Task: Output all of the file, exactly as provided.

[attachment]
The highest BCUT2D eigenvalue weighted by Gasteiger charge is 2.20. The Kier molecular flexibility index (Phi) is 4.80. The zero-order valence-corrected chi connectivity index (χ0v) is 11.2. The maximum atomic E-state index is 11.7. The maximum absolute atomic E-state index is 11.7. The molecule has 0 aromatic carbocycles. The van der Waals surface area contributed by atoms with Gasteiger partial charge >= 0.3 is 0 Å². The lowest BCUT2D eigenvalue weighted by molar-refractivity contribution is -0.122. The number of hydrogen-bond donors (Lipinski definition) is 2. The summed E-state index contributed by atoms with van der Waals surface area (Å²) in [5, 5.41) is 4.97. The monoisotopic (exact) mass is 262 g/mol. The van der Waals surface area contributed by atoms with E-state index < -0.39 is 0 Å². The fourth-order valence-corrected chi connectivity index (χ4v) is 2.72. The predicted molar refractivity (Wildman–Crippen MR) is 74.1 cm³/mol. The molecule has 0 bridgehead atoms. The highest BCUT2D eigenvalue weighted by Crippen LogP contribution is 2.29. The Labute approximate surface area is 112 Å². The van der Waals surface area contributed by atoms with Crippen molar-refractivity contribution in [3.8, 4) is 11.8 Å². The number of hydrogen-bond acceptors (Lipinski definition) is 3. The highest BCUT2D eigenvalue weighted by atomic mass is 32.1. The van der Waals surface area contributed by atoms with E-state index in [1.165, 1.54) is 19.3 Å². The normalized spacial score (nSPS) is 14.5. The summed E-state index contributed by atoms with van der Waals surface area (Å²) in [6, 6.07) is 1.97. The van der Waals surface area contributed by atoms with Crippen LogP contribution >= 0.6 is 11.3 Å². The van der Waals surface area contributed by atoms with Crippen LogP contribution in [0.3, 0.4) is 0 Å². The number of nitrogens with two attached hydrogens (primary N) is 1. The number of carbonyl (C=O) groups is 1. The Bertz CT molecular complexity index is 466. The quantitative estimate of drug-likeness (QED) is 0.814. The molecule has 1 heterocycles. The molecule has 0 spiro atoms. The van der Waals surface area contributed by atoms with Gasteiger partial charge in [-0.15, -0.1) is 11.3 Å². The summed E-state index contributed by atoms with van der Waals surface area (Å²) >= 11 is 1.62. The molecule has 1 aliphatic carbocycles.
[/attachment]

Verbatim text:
The highest BCUT2D eigenvalue weighted by Gasteiger charge is 2.20. The Kier molecular flexibility index (Phi) is 4.80. The zero-order valence-corrected chi connectivity index (χ0v) is 11.2. The maximum atomic E-state index is 11.7. The maximum absolute atomic E-state index is 11.7. The molecule has 0 aromatic carbocycles. The van der Waals surface area contributed by atoms with Gasteiger partial charge >= 0.3 is 0 Å². The lowest BCUT2D eigenvalue weighted by molar-refractivity contribution is -0.122. The number of hydrogen-bond donors (Lipinski definition) is 2. The summed E-state index contributed by atoms with van der Waals surface area (Å²) in [5, 5.41) is 4.97. The monoisotopic (exact) mass is 262 g/mol. The van der Waals surface area contributed by atoms with E-state index < -0.39 is 0 Å². The fourth-order valence-corrected chi connectivity index (χ4v) is 2.72. The predicted molar refractivity (Wildman–Crippen MR) is 74.1 cm³/mol. The molecule has 0 bridgehead atoms. The highest BCUT2D eigenvalue weighted by Crippen LogP contribution is 2.29. The Labute approximate surface area is 112 Å². The van der Waals surface area contributed by atoms with Crippen molar-refractivity contribution in [3.8, 4) is 11.8 Å². The number of hydrogen-bond acceptors (Lipinski definition) is 3. The highest BCUT2D eigenvalue weighted by atomic mass is 32.1. The van der Waals surface area contributed by atoms with E-state index in [1.165, 1.54) is 19.3 Å². The normalized spacial score (nSPS) is 14.5. The summed E-state index contributed by atoms with van der Waals surface area (Å²) in [6, 6.07) is 1.97. The van der Waals surface area contributed by atoms with Crippen LogP contribution >= 0.6 is 11.3 Å². The van der Waals surface area contributed by atoms with Crippen LogP contribution in [0.3, 0.4) is 0 Å². The number of nitrogens with two attached hydrogens (primary N) is 1. The number of carbonyl (C=O) groups is 1. The Bertz CT molecular complexity index is 466. The quantitative estimate of drug-likeness (QED) is 0.814. The molecule has 1 heterocycles. The molecule has 0 spiro atoms. The van der Waals surface area contributed by atoms with Gasteiger partial charge in [-0.15, -0.1) is 11.3 Å². The summed E-state index contributed by atoms with van der Waals surface area (Å²) >= 11 is 1.62. The molecule has 1 aliphatic carbocycles.